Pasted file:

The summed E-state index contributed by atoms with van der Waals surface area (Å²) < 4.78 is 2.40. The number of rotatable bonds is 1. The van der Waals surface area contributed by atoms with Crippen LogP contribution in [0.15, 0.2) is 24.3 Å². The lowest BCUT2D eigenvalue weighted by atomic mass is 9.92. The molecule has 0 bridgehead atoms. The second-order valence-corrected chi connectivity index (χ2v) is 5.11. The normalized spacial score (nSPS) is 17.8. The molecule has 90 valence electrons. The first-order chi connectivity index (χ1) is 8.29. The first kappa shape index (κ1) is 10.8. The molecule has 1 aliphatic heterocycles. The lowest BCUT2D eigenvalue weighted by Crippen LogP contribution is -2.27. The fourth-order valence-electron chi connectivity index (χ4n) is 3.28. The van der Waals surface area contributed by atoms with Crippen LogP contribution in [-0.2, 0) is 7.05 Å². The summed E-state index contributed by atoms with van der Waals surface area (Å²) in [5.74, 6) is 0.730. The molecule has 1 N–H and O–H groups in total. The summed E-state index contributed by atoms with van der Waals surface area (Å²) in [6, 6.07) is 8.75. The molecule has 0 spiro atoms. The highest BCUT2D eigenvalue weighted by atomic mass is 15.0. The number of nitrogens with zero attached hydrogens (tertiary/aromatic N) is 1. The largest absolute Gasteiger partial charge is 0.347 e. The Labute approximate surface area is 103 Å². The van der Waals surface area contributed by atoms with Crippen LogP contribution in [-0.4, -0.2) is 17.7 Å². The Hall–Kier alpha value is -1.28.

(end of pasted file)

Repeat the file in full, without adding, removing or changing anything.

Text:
The summed E-state index contributed by atoms with van der Waals surface area (Å²) < 4.78 is 2.40. The number of rotatable bonds is 1. The van der Waals surface area contributed by atoms with Crippen LogP contribution in [0.15, 0.2) is 24.3 Å². The lowest BCUT2D eigenvalue weighted by atomic mass is 9.92. The molecule has 0 bridgehead atoms. The second-order valence-corrected chi connectivity index (χ2v) is 5.11. The normalized spacial score (nSPS) is 17.8. The molecule has 90 valence electrons. The first-order chi connectivity index (χ1) is 8.29. The first kappa shape index (κ1) is 10.8. The molecule has 1 aliphatic heterocycles. The lowest BCUT2D eigenvalue weighted by Crippen LogP contribution is -2.27. The fourth-order valence-electron chi connectivity index (χ4n) is 3.28. The van der Waals surface area contributed by atoms with Crippen LogP contribution in [-0.2, 0) is 7.05 Å². The summed E-state index contributed by atoms with van der Waals surface area (Å²) in [5.74, 6) is 0.730. The molecule has 1 N–H and O–H groups in total. The summed E-state index contributed by atoms with van der Waals surface area (Å²) in [6, 6.07) is 8.75. The molecule has 0 spiro atoms. The highest BCUT2D eigenvalue weighted by atomic mass is 15.0. The number of nitrogens with zero attached hydrogens (tertiary/aromatic N) is 1. The largest absolute Gasteiger partial charge is 0.347 e. The Labute approximate surface area is 103 Å². The van der Waals surface area contributed by atoms with Crippen LogP contribution in [-0.4, -0.2) is 17.7 Å². The Hall–Kier alpha value is -1.28.